Restored wetlands see an increase in pike coming to spawn and the hope is that their contribution to the ecosystem will lead to a reduction of algal bloom plaguing the Baltic Sea's brackish waters. Amy Pollcok reports.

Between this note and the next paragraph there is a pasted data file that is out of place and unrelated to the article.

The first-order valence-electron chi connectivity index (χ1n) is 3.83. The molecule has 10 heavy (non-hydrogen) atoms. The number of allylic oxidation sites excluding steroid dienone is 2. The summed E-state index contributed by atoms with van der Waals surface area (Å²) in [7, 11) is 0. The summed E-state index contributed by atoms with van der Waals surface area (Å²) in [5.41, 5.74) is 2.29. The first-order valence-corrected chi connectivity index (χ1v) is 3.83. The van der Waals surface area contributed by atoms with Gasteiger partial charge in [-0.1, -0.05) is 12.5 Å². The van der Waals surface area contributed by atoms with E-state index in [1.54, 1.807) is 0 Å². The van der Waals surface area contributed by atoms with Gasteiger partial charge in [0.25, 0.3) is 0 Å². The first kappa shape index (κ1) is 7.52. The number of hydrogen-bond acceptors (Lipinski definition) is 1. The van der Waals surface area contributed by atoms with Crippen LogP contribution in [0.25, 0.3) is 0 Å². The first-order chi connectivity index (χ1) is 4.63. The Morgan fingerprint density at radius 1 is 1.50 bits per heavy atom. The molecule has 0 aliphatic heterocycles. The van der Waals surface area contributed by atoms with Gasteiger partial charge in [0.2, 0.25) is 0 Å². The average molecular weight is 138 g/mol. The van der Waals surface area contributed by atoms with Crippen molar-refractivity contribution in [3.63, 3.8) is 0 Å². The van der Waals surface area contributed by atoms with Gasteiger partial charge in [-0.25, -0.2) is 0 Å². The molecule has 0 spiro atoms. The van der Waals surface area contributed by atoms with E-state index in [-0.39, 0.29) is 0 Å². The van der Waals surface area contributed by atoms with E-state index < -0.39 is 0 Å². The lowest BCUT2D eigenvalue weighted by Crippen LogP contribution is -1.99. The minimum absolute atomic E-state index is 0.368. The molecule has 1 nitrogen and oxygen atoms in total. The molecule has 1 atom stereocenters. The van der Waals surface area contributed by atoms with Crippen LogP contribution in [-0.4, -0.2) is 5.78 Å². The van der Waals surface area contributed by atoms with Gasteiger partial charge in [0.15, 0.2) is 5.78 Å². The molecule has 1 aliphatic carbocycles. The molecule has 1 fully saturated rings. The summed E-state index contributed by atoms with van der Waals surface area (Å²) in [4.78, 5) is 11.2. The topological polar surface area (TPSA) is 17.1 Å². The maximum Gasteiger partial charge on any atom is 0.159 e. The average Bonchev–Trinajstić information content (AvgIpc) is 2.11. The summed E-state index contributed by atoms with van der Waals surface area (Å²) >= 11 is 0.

Swedish pike are being given a boost in the wetlands close to the capital, Stockholm. Shrubs have been cleared and a dam built to keep the habitat saturated for three months of the year - creating the perfect conditions for pike to spawn. SOUNDBITE (English) OSCAR OLSERYD, SWEDISH ANGLERS ASSOCIATION, SAYING: "This is what we call a pike factory and this is a really shallow area with lots of vegetation that actually warms up really quickly during the spring and that is the reason why pike actually migrate here from the Baltic Sea. Anglers and conservationists installed a corral to monitor numbers of pike migrating to the Baltic They are measured and weighed, the sex determined and photos taken of the unique colouring on their cheeks before being released. SOUNDBITE (English) OSCAR OLSERYD, SWEDISH ANGLERS ASSOCIATION, SAYING: "Now in 2017 there has been 350 pikes that have come up here to spawn and the biggest fish they are, well they are huge. It's fish about 10 kilos - almost as long as I'm tall, basically." And more pike heading into the Baltic means less algae in the brackish water. Nitrates run off farmland on the shore into the sea, causing algal bloom, which kills off plant and animal life on the sea bed - a process called eutrophication. But pike eat smaller fish, allowing smaller organisms to decompose the algae without being eaten themselves. SOUNDBITE (English) TOM ARNBOM FROM THE WORLD WIDE FUND FOR NATURE, SAYING: "When the pike goes from the wetland out to the Baltic again they start eating fish. They eat the fish which are the ones who really eat the zooplankton which means that eutrophication can then disappear because the zooplankton is the one keeping the eutrophication down, very low number...So the pike is a tool to decrease the eutrophication - it will not take away the basis for it but will help to decrease the eutrophication in the Baltic." The project has caught the eye of conservationists and fishing enthusiasts alike. They're angling for more wetlands to be restored.